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May 14, 2008

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DAVID'S DEN                               Pittsburgh’s 250th Birthday



by David Zuchowski

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    This year, Pittsburgh is celebrating its 250th birthday in grand style.
    by Dave Zuchowski

    "Being good in business is the most fascinating kind of art." - Andy Warhol

    On November 25, 1758, British General John Forbes occupied the smoldering ruins of the French-built Fort Duquesne at the forks of the Allegheny and Monongahela and renamed the site, Pittsburgh, in honor of William Pitt, then the British Secretary of State. This year, Pittsburgh is celebrating its 250th birthday in grand style with a series of special events in which art is playing a major role.

    Ranked third best in the nation as an arts destination among other mid-size cities by American Style magazine, Pittsburgh is capitalizing on its wealth of art museums and galleries by making them a major component of the anniversary celebration. First and foremost is the May 3 opening of the 55th Carnegie International, the oldest exhibition of international contemporary art in North America and the second oldest in the world.

    Founded in 1895, the International is held every three or four years in the Pittsburgh Museum that bears Carnegie's name. This year, however, marks the first time in its 112-year history that the exhibit has a title other than the Carnegie International.

    Life on Mars is very much a poetic gesture in terms of thinking about our place in the universe as humans," says exhibition curator, Douglas Fogle. "The thematic premise behind the show has to do with the idea of the intimate moments in our daily life that we miss by walking through our worlds and not seeing what is right in front of us. It also has to do with the more infinite sense of being part of the larger universe and finding ourselves on the inside and looking out."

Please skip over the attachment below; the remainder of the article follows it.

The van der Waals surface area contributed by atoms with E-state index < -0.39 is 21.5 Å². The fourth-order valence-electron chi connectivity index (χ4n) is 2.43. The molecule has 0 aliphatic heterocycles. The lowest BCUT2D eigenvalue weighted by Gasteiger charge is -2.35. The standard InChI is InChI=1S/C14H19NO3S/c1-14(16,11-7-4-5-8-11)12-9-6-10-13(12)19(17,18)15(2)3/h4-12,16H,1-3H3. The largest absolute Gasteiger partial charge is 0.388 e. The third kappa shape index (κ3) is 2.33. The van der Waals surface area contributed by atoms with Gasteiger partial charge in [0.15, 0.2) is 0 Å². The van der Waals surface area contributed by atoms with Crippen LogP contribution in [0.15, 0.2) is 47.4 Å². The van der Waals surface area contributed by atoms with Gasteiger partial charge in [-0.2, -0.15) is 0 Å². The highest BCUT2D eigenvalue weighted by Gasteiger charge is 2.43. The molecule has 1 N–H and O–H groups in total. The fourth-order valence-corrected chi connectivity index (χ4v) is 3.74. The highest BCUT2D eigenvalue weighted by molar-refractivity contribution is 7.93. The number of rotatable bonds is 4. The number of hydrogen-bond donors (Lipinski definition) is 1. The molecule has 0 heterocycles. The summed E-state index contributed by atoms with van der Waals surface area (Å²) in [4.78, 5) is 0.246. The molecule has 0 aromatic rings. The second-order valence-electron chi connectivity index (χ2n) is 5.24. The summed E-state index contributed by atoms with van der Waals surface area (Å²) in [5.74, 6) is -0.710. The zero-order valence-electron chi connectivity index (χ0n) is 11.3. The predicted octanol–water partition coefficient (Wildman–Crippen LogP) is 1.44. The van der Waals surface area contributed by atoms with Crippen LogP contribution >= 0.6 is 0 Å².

This year's International, the title of which is appropriated from a David Bowie hit song, runs through January 11, 2009 and includes the work in many media of 40 artists ranging in age from 29 to 89 from 17 countries. As an accompaniment to the exhibition, the Carnegie Museum of Art has developed an interactive website with outlets for blogging and discussion, video interviews and more which can be accessed at

    Throughout the remainder of the exhibit, a series of lectures, performances, classes and other related events have been scheduled. A 440-page color catalogue of the exhibit is also available in the museum store for $39.95. For hours, location, scheduling and more information, phone 412-622-3131 or website

    On Pittsburgh's North Side, the Andy Warhol Museum may be one of the most comprehensive single-artist museums in the world and one of only a handful in the nation, but it is often also the home of some very captivating traveling exhibitions.

    Besides being the repository of some 800 paintings, nearly 100 sculptures and 2,000 works on paper and close to 4,000 photographs related to one of the most influential artists of the 20th century, the museum is currently showing a special exhibit of 24 abstract paintings by Dutch artist Piet Mondrian, many of which have never been seen in the U.S. It runs through August 31.

    "The paintings are arranged in roughly chronological order, starting with the 1907 The Red Cloud and ending with Composition with Blue, Yellow, Red, Black and Grey, completed in 1922," said Tom Sokolowski, museum director.

    Running simultaneously with the Mondrian exhibit, Transformer: The Work of Glenn Kaino is a collection of 12 installation works created by the Los Angeles artist known for his large-scale, mixed-media and kinetic sculptures. The exhibit runs through August 31.

    Also on Pittsburgh's North Side in the historic Mexican War Streets district, a preserved zone of roughly 300 houses built between the 1850s and 1890s, the Mattress Factory has worked with over 300 contemporary installation artists, including John Cage and James Turrell, since its founding in 1977. Housed in what used to be a mattress warehouse at 500 Sampsonia Way, the cutting edge art institution is currently showing site-specific works by nine artists from six different countries in an exhibit titled Inner and Outer Space.